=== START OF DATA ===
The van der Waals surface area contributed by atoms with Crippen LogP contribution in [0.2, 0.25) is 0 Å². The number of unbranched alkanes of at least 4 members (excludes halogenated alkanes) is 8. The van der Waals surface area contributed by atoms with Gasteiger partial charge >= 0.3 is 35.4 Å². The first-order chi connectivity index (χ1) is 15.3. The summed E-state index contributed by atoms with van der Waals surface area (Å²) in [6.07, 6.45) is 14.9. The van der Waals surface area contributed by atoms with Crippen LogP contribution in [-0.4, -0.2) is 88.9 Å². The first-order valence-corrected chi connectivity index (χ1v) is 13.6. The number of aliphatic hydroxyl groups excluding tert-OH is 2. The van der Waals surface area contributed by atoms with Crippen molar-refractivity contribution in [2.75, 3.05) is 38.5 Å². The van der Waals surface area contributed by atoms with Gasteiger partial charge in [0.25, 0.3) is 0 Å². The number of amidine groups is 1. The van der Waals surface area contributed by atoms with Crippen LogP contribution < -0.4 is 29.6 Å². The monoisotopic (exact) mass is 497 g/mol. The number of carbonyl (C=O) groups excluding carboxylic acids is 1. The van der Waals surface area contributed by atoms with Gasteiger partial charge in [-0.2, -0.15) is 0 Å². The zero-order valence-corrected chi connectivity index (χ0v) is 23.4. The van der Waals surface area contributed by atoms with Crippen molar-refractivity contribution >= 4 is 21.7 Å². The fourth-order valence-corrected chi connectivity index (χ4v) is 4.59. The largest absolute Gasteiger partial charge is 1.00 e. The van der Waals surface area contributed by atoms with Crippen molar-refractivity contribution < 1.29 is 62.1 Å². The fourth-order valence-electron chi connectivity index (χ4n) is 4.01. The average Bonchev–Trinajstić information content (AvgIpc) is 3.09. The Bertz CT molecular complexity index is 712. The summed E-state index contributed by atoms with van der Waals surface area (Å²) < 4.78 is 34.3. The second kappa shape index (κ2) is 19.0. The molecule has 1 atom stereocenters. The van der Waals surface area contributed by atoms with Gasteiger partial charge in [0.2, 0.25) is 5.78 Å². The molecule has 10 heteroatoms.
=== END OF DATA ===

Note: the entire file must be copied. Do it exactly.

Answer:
The van der Waals surface area contributed by atoms with Crippen LogP contribution in [0.2, 0.25) is 0 Å². The number of unbranched alkanes of at least 4 members (excludes halogenated alkanes) is 8. The van der Waals surface area contributed by atoms with Gasteiger partial charge >= 0.3 is 35.4 Å². The first-order chi connectivity index (χ1) is 15.3. The summed E-state index contributed by atoms with van der Waals surface area (Å²) in [6.07, 6.45) is 14.9. The van der Waals surface area contributed by atoms with Crippen LogP contribution in [-0.4, -0.2) is 88.9 Å². The first-order valence-corrected chi connectivity index (χ1v) is 13.6. The number of aliphatic hydroxyl groups excluding tert-OH is 2. The van der Waals surface area contributed by atoms with Crippen molar-refractivity contribution in [2.75, 3.05) is 38.5 Å². The van der Waals surface area contributed by atoms with Gasteiger partial charge in [0.25, 0.3) is 0 Å². The number of amidine groups is 1. The van der Waals surface area contributed by atoms with Crippen LogP contribution < -0.4 is 29.6 Å². The monoisotopic (exact) mass is 497 g/mol. The number of carbonyl (C=O) groups excluding carboxylic acids is 1. The van der Waals surface area contributed by atoms with Gasteiger partial charge in [-0.2, -0.15) is 0 Å². The zero-order valence-corrected chi connectivity index (χ0v) is 23.4. The van der Waals surface area contributed by atoms with Crippen molar-refractivity contribution >= 4 is 21.7 Å². The fourth-order valence-corrected chi connectivity index (χ4v) is 4.59. The largest absolute Gasteiger partial charge is 1.00 e. The van der Waals surface area contributed by atoms with Crippen molar-refractivity contribution < 1.29 is 62.1 Å². The fourth-order valence-electron chi connectivity index (χ4n) is 4.01. The average Bonchev–Trinajstić information content (AvgIpc) is 3.09. The Bertz CT molecular complexity index is 712. The summed E-state index contributed by atoms with van der Waals surface area (Å²) < 4.78 is 34.3. The second kappa shape index (κ2) is 19.0. The molecule has 1 atom stereocenters. The van der Waals surface area contributed by atoms with Gasteiger partial charge in [0.2, 0.25) is 5.78 Å². The molecule has 10 heteroatoms.